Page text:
The Cheapest & Cleanest Energy is Saved Energy
To say energy is a hot topic these days would be an understatement. A dramatic rise in energy prices in the U.S. is putting a strain on households and businesses. We talk about decreasing our dependence on foreign oil and developing new energy sources to create energy independence. And while we all agree we want it, we don’t all agree on how to achieve it. Wind farms, solar panels and electric cars may make the headlines, but the significant impact of these innovations takes time and comes at a serious cost.
What we can do right now is save energy.
Using Existing Energy More Efficiently
Saved energy is reclaiming energy loss in buildings, using our existing energy more efficiently. It is the cheapest and cleanest energy— and it’s available now.
With buildings accounting for 40 percent of energy consumed in the U.S., we must make our building stock as energy efficient as possible.
How to Make Homes More Energy-Efficient
Energy efficiency through enhanced insulation and air sealing is the simplest and most cost-effective way to reduce energy use and greenhouse gas emissions. By reducing the loss of conditioned air, insulation and air sealing slashes carbon dioxide emission by 780 million tons globally every year. This is the equivalent to the annual electricity use of over 90 million homes.
Insulation levels and envelope air tightness are often specified simply to current local building codes. It’s important to be familiar with the codes, but consider the benefits of exceeding the minimum requirements. Increasing the level of insulation and reducing air leakage reduces operating costs for the life of the building, making it more affordable and valuable.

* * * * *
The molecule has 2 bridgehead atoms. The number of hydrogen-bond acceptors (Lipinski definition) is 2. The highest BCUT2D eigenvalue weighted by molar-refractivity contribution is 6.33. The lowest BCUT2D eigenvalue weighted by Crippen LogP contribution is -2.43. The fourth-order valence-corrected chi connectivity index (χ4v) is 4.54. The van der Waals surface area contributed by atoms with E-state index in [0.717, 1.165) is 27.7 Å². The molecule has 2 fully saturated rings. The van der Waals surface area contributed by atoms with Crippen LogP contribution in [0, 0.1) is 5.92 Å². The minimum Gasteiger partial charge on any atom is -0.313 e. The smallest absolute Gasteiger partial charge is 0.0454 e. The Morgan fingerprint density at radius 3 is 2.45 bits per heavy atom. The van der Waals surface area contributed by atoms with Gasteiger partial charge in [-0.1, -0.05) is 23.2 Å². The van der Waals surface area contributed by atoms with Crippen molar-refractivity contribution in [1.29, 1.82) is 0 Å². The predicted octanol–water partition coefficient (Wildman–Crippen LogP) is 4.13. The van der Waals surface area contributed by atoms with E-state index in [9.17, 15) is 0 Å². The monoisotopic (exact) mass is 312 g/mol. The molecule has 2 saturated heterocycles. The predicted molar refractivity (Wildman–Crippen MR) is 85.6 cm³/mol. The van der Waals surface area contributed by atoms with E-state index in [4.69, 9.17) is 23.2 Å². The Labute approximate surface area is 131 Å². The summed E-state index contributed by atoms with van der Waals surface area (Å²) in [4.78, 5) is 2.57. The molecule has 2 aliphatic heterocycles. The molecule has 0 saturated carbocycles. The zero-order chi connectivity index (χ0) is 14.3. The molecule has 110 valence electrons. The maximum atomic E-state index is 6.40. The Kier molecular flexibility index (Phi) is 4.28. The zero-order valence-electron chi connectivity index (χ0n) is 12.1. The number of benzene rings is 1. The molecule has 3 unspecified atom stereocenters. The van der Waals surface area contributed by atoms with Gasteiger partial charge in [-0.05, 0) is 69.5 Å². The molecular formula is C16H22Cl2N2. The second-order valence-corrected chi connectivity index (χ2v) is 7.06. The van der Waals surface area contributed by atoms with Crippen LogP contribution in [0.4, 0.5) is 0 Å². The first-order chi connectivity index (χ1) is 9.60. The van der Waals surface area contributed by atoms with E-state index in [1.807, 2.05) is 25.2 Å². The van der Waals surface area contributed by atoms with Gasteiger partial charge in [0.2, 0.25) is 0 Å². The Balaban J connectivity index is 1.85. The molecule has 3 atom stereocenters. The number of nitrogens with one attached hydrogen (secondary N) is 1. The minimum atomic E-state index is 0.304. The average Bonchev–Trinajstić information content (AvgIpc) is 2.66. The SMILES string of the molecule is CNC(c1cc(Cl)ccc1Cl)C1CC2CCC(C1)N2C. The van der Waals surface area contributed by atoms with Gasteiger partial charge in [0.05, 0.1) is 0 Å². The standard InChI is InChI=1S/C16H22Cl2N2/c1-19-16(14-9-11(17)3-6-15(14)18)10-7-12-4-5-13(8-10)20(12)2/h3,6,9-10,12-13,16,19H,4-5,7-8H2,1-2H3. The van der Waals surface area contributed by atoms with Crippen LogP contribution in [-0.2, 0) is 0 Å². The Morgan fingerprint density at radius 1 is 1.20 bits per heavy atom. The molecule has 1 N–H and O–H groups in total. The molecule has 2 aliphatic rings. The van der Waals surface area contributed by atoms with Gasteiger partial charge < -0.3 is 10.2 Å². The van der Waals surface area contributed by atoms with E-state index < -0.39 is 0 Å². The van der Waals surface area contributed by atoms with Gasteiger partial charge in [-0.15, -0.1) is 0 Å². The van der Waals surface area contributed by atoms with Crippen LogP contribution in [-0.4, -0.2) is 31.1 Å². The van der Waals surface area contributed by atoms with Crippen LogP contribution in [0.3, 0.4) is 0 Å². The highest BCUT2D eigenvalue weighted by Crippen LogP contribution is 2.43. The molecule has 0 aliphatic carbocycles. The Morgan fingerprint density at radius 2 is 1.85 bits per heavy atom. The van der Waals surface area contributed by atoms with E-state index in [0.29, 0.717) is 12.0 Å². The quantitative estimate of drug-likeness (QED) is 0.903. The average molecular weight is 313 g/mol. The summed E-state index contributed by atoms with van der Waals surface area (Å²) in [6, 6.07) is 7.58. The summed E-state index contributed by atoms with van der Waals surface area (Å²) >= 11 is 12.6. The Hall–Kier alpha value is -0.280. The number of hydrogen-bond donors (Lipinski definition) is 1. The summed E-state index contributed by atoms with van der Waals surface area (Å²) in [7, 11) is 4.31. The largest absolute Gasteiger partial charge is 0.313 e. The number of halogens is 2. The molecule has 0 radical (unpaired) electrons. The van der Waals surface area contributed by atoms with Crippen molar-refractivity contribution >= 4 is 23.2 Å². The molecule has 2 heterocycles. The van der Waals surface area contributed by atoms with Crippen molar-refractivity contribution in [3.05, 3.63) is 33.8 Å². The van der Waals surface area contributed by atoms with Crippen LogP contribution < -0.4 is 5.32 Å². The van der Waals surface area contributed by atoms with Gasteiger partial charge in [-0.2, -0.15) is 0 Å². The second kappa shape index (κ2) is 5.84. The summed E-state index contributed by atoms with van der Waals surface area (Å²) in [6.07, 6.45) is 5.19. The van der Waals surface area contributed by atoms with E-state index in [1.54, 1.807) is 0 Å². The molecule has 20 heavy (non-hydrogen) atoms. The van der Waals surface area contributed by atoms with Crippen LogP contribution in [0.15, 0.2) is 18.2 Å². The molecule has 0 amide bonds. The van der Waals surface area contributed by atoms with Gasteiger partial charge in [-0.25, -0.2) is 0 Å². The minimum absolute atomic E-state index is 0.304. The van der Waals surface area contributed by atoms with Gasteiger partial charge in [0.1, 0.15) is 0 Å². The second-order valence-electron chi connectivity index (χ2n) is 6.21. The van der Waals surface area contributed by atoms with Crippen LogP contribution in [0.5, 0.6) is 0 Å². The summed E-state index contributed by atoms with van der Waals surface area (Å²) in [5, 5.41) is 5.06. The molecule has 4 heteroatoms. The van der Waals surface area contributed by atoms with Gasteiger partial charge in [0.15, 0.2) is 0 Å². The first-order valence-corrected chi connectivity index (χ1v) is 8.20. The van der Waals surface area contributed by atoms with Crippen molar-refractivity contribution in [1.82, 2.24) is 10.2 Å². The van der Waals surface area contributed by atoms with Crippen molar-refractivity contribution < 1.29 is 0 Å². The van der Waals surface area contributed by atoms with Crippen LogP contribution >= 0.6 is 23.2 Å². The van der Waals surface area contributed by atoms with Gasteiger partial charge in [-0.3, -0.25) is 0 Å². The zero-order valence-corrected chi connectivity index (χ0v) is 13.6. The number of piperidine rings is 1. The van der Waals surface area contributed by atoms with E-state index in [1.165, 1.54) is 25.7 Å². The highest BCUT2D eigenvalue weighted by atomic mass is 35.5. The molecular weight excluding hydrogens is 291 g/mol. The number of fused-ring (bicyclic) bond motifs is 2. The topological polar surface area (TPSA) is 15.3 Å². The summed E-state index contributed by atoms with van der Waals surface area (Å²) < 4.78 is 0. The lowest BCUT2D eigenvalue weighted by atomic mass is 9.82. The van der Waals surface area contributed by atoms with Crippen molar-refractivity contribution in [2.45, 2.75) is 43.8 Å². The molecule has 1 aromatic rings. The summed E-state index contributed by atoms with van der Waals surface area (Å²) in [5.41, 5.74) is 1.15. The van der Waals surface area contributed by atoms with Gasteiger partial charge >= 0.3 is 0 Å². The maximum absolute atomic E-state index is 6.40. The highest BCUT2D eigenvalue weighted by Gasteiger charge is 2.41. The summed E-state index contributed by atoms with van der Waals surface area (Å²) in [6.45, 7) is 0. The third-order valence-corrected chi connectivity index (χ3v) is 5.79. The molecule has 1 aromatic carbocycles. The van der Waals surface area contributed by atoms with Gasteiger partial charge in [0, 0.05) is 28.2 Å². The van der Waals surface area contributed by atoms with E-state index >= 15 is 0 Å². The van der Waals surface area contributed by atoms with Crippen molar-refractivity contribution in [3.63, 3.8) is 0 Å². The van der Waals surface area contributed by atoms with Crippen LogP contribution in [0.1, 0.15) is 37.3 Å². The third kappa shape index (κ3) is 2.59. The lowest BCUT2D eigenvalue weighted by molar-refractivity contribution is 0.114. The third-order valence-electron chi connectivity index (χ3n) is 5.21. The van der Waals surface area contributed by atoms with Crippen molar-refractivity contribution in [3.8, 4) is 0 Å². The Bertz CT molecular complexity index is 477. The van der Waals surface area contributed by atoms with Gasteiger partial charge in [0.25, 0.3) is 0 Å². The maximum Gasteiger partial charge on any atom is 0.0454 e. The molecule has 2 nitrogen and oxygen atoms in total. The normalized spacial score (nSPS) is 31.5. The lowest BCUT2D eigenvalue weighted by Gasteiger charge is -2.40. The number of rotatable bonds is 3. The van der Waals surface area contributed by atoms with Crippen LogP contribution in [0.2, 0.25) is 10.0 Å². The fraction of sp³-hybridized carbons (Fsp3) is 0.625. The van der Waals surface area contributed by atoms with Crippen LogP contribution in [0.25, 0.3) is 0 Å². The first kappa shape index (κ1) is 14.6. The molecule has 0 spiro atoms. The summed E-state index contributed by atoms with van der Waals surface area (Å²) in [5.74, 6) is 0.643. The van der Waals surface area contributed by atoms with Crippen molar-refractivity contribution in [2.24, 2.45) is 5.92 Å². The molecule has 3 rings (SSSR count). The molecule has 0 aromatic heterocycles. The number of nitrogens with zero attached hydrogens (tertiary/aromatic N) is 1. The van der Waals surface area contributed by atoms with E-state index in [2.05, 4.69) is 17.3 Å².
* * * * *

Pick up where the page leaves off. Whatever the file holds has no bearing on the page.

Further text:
The North American Insulation Manufacturers Association (NAIMA) reports nine out of ten of single-family homes in the U.S. are under-insulated, so chances are high that your house could use some work. Homes built prior to 1960 are particularly vulnerable. The EPA estimates insulation can save homeowners on average 15 percent on monthly heating and cooling bills and 11 percent of your home’s total energy costs.
Insulation Benefits Go Beyond Energy Efficiency
The benefits of insulation and air sealing don’t stop at saving energy. Fiberglass insulation absorbs sound to help maintain a peaceful environment year around. When insulation is installed in between walls and ceilings, the transmission of sound is significantly reduced, both between room to room and from outside to inside.
On top of losing your already conditioned air, outdoor air also brings in water vapor, dust, allergens and many other pollutants which can leave you with poor indoor air quality. According to the EPA, indoor air can be up to five times more polluted than outdoor air. By air sealing any gaps/cracks in a building, you can keep pests, dust and other outdoor pollutants out of your home.
Lastly, a well-insulated home commands a higher market value. Recent studies estimate that there’s a 107% return on investment regarding your home’s value after installing fiberglass insulation in the attic. That means it more than pays for itself in terms of added value to your home.
Home energy efficiency helps you — and all of us — do more while consuming fewer resources. It increases our energy security and reduces the pollution that is emitted from fossil fuels.